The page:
Empty, and with two corners slit. I’d found it in a box of old books when I was rearranging the garage. Maybe the letter was somewhere among all these boxes, with a dozen others she’d sent, but I had no idea where. Maybe I’d thrown them out in a seizure of anti-nostalgia, or they’d been lost in one of my dozen moves.
Was it a letter rhapsodizing about making love for the first time? Or pleading with me to go to the same college as her?
Peacock blue: the color of junior year of high school. Her handwriting: careful, regular, every letter standing straight. A schoolgirl’s handwriting, belonging to someone who thought that to be mature is to do things correctly.
Peacock blue. We wrote letters obsessively though we lived only half a mile apart. Outranking the late-night phone calls and intense afterschool talks, the letters were for deep, enduring questions that couldn’t be allowed to evaporate into air. They’d continued into the first year of college, traveling a thousand miles. Then they’d stopped.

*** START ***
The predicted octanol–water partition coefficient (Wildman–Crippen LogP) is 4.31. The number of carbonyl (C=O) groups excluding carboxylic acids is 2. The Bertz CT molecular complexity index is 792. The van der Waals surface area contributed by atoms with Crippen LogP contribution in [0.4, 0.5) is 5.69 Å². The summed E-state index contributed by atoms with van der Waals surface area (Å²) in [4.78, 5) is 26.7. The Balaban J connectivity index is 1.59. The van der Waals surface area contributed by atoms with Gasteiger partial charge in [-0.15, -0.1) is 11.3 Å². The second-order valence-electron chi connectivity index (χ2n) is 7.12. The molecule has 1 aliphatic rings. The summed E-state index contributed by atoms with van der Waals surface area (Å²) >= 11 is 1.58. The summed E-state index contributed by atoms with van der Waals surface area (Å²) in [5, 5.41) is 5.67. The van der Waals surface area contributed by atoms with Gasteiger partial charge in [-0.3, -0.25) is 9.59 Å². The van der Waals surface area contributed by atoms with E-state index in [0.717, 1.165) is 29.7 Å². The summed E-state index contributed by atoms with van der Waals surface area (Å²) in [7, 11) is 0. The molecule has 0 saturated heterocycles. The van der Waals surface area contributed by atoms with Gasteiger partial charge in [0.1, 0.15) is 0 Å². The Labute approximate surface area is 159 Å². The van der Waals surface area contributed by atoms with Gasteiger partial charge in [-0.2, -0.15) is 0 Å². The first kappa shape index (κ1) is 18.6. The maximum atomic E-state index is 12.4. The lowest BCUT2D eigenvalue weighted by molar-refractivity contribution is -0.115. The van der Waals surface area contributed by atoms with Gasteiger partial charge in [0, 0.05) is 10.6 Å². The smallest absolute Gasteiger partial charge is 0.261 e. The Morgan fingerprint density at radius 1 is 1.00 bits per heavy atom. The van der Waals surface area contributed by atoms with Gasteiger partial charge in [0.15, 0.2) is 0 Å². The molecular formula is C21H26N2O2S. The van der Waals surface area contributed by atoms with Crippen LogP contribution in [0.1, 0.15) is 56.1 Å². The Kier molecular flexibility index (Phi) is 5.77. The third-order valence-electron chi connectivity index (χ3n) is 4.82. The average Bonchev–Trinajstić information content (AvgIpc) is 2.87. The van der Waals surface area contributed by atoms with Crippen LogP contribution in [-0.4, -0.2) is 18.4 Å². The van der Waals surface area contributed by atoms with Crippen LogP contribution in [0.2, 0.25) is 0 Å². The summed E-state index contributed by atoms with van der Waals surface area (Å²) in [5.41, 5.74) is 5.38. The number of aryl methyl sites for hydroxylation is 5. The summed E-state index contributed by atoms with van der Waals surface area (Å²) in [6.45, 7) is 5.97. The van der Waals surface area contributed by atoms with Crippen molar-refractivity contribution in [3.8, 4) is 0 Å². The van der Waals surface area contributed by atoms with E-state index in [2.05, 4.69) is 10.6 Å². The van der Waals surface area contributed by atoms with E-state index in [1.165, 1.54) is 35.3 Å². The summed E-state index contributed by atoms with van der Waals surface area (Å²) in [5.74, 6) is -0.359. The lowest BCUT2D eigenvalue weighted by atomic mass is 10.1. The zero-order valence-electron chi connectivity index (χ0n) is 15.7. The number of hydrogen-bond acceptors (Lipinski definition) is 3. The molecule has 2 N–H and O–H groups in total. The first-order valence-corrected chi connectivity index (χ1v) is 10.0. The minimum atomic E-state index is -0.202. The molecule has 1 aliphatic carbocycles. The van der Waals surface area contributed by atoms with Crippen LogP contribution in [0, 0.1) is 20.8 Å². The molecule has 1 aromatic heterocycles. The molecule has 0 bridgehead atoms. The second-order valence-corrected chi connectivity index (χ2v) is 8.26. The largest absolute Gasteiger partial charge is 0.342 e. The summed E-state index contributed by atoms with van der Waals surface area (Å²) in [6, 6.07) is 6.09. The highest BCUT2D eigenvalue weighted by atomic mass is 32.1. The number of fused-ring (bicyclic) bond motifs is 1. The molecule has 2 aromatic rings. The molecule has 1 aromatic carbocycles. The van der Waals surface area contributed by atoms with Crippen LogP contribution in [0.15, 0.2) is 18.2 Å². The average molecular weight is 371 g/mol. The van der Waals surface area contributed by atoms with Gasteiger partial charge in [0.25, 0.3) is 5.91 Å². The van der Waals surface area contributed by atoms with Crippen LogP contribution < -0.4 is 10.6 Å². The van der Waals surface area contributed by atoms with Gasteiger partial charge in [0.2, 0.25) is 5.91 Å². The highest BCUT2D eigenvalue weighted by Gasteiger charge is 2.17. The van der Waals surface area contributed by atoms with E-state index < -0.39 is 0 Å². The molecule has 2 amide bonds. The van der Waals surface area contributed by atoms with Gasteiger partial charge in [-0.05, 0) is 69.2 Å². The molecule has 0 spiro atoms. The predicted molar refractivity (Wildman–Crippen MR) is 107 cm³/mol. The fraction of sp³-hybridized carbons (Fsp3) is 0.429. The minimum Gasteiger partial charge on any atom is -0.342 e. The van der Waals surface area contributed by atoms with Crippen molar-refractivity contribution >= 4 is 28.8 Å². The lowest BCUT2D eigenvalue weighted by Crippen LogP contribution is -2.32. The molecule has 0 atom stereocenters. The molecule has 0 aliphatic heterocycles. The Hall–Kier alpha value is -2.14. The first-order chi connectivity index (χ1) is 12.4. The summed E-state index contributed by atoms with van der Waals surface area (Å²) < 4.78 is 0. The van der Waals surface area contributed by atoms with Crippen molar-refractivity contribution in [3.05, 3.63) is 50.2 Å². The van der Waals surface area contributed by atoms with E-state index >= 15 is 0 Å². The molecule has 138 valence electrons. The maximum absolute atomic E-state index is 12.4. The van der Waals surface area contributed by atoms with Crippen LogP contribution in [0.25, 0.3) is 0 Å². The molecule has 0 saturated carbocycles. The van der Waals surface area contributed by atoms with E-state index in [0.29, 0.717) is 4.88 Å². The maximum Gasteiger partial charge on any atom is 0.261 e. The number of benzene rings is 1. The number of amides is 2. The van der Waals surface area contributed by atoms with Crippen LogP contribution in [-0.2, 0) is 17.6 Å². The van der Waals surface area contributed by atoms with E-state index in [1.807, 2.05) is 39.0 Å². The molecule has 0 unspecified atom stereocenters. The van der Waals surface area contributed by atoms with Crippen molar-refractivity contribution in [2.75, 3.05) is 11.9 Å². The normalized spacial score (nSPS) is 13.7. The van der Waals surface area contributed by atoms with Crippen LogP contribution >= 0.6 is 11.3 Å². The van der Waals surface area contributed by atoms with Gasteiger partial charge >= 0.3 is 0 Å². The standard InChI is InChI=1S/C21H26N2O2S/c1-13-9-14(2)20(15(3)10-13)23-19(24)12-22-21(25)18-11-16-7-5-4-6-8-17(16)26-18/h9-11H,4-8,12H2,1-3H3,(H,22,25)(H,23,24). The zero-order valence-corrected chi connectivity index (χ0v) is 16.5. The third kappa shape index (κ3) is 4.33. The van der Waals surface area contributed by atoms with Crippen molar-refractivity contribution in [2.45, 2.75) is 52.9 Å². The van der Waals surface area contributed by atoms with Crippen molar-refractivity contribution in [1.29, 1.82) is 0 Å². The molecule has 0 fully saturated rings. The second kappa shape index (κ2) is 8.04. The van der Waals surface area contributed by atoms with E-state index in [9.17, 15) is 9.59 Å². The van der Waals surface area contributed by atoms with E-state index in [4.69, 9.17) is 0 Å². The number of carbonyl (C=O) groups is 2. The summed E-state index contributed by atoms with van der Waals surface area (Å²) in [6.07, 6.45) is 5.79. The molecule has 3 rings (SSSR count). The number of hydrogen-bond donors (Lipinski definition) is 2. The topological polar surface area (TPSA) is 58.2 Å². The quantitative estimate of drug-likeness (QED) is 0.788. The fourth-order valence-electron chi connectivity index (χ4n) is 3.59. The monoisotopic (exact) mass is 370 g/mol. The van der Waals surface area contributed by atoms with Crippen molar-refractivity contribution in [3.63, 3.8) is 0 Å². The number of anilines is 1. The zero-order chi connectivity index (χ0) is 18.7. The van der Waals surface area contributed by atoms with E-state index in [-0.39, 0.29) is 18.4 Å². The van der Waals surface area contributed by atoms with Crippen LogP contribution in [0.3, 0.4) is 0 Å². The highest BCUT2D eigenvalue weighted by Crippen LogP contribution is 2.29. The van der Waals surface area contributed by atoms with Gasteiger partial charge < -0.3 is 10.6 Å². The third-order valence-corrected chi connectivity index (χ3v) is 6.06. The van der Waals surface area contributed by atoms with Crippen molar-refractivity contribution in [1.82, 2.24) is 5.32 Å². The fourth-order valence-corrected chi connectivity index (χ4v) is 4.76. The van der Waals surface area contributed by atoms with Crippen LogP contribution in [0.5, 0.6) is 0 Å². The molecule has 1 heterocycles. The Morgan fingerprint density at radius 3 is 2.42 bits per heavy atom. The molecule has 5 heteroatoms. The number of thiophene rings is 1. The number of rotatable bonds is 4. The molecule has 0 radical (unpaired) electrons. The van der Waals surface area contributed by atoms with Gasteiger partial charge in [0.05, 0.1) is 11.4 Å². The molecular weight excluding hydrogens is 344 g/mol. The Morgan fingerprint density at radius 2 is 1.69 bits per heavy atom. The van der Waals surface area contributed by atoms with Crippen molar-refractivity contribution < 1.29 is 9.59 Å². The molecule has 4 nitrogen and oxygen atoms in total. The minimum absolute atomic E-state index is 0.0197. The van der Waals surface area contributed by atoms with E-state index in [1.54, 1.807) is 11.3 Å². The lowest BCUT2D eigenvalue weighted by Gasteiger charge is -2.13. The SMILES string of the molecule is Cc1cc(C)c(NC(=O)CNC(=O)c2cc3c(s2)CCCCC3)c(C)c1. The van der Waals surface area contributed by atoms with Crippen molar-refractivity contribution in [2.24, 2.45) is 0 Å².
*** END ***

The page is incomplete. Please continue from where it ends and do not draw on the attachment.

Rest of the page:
The smallest souvenir can take you the furthest back.
We’d been landmarks for each other, like pencil marks on a wall to record your height. Impersonal. Not that it could have been anyone—no, we really liked each other. But we hadn’t even had selves yet to know. I didn’t know who’d written those letters, or answered them.
I tried to wonder what she was doing now, but it didn’t work. If I’d learned that she’d been married, divorced, had children—my God, by now she could have grandchildren—had this or that illness or occupation, they would be arbitrary facts, unattached to a solid form, like pushpins without a map to pin them on.
What I would have thrilled to see, what could have told me something, was, What is her handwriting like now?